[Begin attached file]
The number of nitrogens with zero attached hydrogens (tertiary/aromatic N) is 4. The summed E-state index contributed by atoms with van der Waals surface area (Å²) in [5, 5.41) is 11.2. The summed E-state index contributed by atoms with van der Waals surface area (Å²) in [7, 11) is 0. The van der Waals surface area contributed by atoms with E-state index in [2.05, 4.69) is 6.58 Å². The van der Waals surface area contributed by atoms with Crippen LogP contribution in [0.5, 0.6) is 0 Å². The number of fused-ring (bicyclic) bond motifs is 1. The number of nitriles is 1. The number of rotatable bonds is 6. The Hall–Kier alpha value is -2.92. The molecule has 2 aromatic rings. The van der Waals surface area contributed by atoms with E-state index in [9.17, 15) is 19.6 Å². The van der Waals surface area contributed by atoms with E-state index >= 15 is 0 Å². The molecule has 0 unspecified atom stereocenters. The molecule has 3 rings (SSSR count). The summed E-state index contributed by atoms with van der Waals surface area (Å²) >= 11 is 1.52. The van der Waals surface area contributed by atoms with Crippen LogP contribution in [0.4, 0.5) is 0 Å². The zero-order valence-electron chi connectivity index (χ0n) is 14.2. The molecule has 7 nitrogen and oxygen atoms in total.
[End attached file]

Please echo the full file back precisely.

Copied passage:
The number of nitrogens with zero attached hydrogens (tertiary/aromatic N) is 4. The summed E-state index contributed by atoms with van der Waals surface area (Å²) in [5, 5.41) is 11.2. The summed E-state index contributed by atoms with van der Waals surface area (Å²) in [7, 11) is 0. The van der Waals surface area contributed by atoms with E-state index in [2.05, 4.69) is 6.58 Å². The van der Waals surface area contributed by atoms with Crippen LogP contribution in [0.5, 0.6) is 0 Å². The number of fused-ring (bicyclic) bond motifs is 1. The number of nitriles is 1. The number of rotatable bonds is 6. The Hall–Kier alpha value is -2.92. The molecule has 2 aromatic rings. The van der Waals surface area contributed by atoms with E-state index in [9.17, 15) is 19.6 Å². The van der Waals surface area contributed by atoms with E-state index >= 15 is 0 Å². The molecule has 0 unspecified atom stereocenters. The molecule has 3 rings (SSSR count). The summed E-state index contributed by atoms with van der Waals surface area (Å²) >= 11 is 1.52. The van der Waals surface area contributed by atoms with Crippen LogP contribution in [0.4, 0.5) is 0 Å². The zero-order valence-electron chi connectivity index (χ0n) is 14.2. The molecule has 7 nitrogen and oxygen atoms in total.